Hacking Sound Waves: Computers and Printers using Sound Waves to send Data

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Security researchers, hackers, and even scientists have been researching new top-of-the-line innovative ways to transmit data via light, heat and electrical signals. In recent news, as reported by Reuters, a group of security researchers from the U.S. has successfully demonstrated the hijacking of computers, as well as other peripherals, at the annual security conference Black Hat. The conference took place in Las Vegas on Wednesday.

Funtenna Sound Wave Hacking

Ang Cui, lead researcher at Red Balloon Securit, will release his “proof-of-concept” code afterwards, in which will explain more details about the manipulations created with this sound wave hack.

According to Reuters, they proclaim that the sound wave hacking is carried out by overtaking and controlling the input and output circuits, then the hacker “vibrates” them at a frequency that is set by the researchers. Once the vibrations are set, these sound vibrations could be caught using a simple AM radio antenna. You can reach the waves from a small distance with the AM radio antenna. Utilizing this technique, one could manipulate data usage from a small distance and target machines including computers, printers and other peripheral devices.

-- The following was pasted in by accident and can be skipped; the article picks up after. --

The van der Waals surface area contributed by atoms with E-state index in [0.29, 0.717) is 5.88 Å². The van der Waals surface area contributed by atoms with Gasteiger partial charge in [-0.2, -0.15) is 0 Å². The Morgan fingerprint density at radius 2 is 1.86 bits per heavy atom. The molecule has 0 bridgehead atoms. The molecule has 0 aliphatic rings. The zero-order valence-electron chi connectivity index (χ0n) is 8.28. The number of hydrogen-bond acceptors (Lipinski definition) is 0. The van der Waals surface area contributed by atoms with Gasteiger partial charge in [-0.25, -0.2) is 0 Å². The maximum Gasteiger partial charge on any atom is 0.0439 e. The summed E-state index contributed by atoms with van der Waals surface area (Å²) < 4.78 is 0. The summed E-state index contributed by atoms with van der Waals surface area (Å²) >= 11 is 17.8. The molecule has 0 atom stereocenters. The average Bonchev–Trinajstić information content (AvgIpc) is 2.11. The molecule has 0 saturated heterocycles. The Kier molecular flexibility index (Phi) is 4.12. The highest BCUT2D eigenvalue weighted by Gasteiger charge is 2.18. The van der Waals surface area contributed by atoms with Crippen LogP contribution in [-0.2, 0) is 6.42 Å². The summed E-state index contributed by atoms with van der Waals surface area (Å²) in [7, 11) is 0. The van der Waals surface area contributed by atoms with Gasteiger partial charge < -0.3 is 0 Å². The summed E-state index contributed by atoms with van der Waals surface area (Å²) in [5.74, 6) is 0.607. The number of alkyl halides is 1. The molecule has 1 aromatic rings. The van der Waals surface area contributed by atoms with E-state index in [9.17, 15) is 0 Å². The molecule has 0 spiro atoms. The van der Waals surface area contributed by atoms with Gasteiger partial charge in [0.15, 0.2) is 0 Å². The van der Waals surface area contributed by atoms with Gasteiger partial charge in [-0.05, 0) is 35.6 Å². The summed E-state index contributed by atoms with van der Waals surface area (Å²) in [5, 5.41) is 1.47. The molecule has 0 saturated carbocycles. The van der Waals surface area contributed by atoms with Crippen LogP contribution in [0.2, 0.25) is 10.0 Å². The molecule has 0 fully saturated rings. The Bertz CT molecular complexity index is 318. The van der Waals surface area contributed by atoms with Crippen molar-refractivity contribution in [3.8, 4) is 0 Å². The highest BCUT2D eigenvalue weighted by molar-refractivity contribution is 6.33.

Ang calls this make-shift antenna a “funtenna,” which adds another potential channel in order to create the sound wave hacking – even harder to detect. This will make it seemingly impossible to get caught in traffic logs while leaving the building. Cui stated that the team would need to be able to develop some other way to enter the targeted system, locate their desired data, and convert their findings into their selected desired format for the transmission.

Ang Cui

As the researchers gain more information and knowledge about this new-age hacking, there will be a release of more information to the public. But at this time, the development indicates an increasing threat, as well as the unpredictable ways of attacks.

Sources: FossbytesReuters, Google.


This article (Hacking Sound Waves: Computers and Printers using Sound Waves to send Data) is a free and open source. You have permission to republish this article under a Creative Commons license with attribution to the author and AnonHQ.com


 

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